Create a profile. Ask people to connect with you. Update your account with new info.
Technically speaking, it may mean you’re on LinkedIn. But it isn’t really making LinkedIn work for you.
These three steps represent the basic, passive approach that the majority of businesspeople take once they join LinkedIn. In fact, some people don’t even get that far, merely entering the basics into a profile and leaving it as is for months at a time.
Which is a lost opportunity, considering the vast potential and promise it holds, particularly for entrepreneurs
“LinkedIn is the most effective business development tool since the advent of the cellular phone,” says Steve Fretzin, president of Sales Results, a national sales training firm. “In a time when gatekeepers and voicemail have all but eradicated the sales professional, inside connections are sometimes the only way through the door.”
That means entrepreneurs willing to dial it up a notch or two to switch their passive LinkedIn presence into a much more active one can be found more often, prospect for business more productively, leverage their network better and engage in true relationship building.
How? By using these five lesser-used but far more active tactics to power up your presence on LinkedIn:
#1: Rev up your recommendation acquisitions
By themselves, adding recommendations may seem passive, but I’m speaking more of the way in which you view and pursue them. Sure, you probably ask for a recommendation now and then. But every client/strategic partner/employer you have or have ever had a positive outcome with should represent a recommendation on LinkedIn. That’s right. Every single one. After all, shouldn’t someone who has benefited from your services want to say good things about you? Of course they should. This is perhaps the most underutilized feature of LinkedIn.
What’s more, recommendations may be more effective than anything else on your profile, according to Mr. Fretzin.
“A good analogy is how people choose a restaurant these days. We’re living in a time when people are more likely to trust the opinions of someone on Yelp or Urbanspoon than a critic’s review,” he said. “Similarly, on LinkedIn, we’d rather read the recommendations of others than only hearing what the person we are researching has to say. Why? Because we’d rather listen to people who are like us.”
#2: Are they looking at you? Then seize the moment.
When you upgrade to a LinkedIn Premium account, you can see all the people who have looked at your profile as opposed to only the most recent, which you see in the free version. What’s the advantage here? Without being creepy about it (“I saw you were looking at me!”), this represents an opportunity for potential follow-up as chances are good that person has some intent in looking for someone in your field or as a strategic partner.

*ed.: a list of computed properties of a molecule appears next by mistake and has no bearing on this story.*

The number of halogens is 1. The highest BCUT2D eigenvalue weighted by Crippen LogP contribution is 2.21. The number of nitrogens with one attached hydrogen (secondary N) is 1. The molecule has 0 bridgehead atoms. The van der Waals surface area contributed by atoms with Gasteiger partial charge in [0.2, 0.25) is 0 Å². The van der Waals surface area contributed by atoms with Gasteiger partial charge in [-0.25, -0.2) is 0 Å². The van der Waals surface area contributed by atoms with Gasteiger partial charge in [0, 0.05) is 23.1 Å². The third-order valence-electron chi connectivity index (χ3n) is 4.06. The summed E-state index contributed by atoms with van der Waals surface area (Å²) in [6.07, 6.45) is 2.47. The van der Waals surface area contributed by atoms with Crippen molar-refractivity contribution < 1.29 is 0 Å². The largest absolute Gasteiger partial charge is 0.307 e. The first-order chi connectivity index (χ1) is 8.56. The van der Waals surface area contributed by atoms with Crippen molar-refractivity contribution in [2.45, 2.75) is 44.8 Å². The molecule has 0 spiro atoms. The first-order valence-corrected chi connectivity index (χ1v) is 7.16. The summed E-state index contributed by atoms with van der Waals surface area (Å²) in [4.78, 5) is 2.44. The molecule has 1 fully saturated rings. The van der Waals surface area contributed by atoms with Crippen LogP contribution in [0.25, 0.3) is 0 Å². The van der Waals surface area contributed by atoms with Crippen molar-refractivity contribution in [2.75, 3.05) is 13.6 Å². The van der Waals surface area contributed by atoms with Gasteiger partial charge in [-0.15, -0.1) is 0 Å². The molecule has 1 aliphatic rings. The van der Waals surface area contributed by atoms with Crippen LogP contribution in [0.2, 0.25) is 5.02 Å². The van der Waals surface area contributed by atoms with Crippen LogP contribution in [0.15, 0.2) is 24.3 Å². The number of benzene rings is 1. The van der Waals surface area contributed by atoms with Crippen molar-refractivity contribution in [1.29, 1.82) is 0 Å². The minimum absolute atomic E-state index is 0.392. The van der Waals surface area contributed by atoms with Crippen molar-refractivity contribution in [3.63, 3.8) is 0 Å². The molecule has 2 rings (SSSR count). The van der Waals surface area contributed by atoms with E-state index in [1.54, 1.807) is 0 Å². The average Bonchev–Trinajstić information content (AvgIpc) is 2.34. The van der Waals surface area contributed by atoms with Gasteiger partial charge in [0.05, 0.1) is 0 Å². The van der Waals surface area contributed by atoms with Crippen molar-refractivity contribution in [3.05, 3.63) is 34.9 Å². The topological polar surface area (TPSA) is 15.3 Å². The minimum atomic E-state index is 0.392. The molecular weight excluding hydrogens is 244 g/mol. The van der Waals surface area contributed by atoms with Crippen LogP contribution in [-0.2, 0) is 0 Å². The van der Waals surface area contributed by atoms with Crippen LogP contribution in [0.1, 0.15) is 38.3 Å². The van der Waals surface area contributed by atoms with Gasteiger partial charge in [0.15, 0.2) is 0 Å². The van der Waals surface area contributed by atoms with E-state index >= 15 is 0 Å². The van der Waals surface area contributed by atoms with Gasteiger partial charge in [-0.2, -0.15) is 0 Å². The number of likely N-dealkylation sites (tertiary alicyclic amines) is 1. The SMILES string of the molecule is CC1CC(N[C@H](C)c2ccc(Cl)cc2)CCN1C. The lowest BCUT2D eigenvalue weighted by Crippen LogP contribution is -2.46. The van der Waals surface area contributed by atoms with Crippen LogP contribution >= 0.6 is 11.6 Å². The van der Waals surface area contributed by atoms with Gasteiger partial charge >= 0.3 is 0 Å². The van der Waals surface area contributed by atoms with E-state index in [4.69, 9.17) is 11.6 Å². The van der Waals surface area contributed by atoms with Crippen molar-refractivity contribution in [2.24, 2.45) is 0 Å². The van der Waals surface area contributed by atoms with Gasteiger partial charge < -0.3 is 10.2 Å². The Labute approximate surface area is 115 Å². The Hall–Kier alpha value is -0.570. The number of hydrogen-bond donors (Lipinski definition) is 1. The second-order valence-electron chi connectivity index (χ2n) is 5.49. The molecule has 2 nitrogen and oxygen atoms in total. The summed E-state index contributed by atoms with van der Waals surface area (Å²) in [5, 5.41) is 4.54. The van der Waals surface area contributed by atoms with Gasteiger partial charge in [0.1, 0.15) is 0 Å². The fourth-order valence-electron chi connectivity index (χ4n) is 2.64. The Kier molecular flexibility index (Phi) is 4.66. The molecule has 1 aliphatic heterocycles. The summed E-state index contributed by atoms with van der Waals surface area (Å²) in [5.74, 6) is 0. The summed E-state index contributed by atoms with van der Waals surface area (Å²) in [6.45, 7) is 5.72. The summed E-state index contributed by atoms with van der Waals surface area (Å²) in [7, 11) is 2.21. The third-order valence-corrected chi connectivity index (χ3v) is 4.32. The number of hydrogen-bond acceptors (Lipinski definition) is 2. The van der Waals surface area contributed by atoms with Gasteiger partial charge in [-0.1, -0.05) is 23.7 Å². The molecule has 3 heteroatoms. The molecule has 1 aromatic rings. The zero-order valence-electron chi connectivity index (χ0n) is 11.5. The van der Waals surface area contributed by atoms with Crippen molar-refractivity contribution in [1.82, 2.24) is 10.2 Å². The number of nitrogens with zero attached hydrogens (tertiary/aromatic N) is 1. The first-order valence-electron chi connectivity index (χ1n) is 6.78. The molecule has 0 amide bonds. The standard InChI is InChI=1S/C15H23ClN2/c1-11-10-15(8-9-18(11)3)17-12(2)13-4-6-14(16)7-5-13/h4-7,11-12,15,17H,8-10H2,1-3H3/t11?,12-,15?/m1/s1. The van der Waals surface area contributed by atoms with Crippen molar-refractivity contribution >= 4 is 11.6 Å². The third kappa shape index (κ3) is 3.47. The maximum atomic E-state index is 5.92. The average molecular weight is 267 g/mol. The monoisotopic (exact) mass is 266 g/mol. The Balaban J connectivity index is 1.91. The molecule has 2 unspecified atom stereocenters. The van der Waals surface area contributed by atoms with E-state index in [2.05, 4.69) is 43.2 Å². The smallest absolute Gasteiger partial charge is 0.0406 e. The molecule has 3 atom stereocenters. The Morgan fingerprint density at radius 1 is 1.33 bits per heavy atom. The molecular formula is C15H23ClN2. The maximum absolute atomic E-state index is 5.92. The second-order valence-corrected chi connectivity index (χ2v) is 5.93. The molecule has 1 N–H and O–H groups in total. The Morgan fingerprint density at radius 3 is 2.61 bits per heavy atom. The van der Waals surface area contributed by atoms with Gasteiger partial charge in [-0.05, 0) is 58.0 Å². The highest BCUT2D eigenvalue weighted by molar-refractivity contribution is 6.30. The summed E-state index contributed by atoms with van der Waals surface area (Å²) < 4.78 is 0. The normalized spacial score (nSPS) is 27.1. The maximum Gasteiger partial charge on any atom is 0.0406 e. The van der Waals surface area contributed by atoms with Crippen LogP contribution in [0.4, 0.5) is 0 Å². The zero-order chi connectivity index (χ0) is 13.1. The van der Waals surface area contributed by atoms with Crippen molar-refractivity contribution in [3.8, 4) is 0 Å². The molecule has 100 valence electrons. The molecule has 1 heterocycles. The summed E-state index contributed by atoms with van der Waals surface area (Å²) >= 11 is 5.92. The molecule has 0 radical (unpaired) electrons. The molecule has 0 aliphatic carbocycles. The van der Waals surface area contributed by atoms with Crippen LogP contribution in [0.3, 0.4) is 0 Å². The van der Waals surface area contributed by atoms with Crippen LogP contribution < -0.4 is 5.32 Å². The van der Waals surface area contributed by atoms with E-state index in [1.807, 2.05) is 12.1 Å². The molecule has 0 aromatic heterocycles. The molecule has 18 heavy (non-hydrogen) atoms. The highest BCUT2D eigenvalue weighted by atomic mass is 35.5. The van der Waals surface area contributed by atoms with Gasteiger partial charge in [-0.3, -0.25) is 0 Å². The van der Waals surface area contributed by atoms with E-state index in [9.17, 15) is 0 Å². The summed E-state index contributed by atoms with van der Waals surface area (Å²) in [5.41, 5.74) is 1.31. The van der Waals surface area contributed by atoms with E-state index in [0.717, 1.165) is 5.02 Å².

#3: Optimize your profile for your target
Another advantage of LinkedIn Premium? You can see the search terms people are using to find your profile, which enables you to tailor your profile to incorporate the most popular terms. This goes beyond just tweaking your profile for the sake of appearing in search. It’s taking an active role in seeing how a specific set of search terms resonate with a specific set of people you want to attract more of.
#4: Search smarter and faster
Besides optimizing your profile to be found more easily, the other side of the search equation is in searching for your ideal prospect faster without restrictions. The Premium level enables you to save serious time by quickly zeroing in on prospects based on criteria such as seniority, company size, function, groups and more.
#5: Maximize activity with a warmer introduction
How often are you asked for an introduction to someone in your network?
How often do you ask a connection to introduce you to someone in their network.
Not much? You’re not alone. By themselves, cocktail hour networking and morning coffee chats may seem productive, but one of the biggest mistakes Mr. Fretzin sees people make is when they equate increased networking activity with progress – and becoming frustrated when relationships stall. A third-party introduction via LinkedIn can change that dynamic.
“The typical networker is only 10 percent effective at obtaining a quality introduction from someone they meet through networking,” Mr. Fretzin said. “Ninety percent of the time, people are just meeting people for meeting people’s sake. LinkedIn can take networking to another level when you leverage past or existing clients to get introduced to that person’s network at a high level.”
I’ll contend there are certain areas with LinkedIn that could allow for far more of a true business dashboard that incorporates a CRM, complete social networking, video conferencing and more. If and when it ever gets to that point, look out.
But let’s not wait for that evolution before evolving ourselves – because by turning the typically passive presence on LinkedIn into a more active one, we won’t just be standing out from the majority. We’ll be more likely to transform mere “Connections” into real relationships.
And isn’t that what we’re there to do?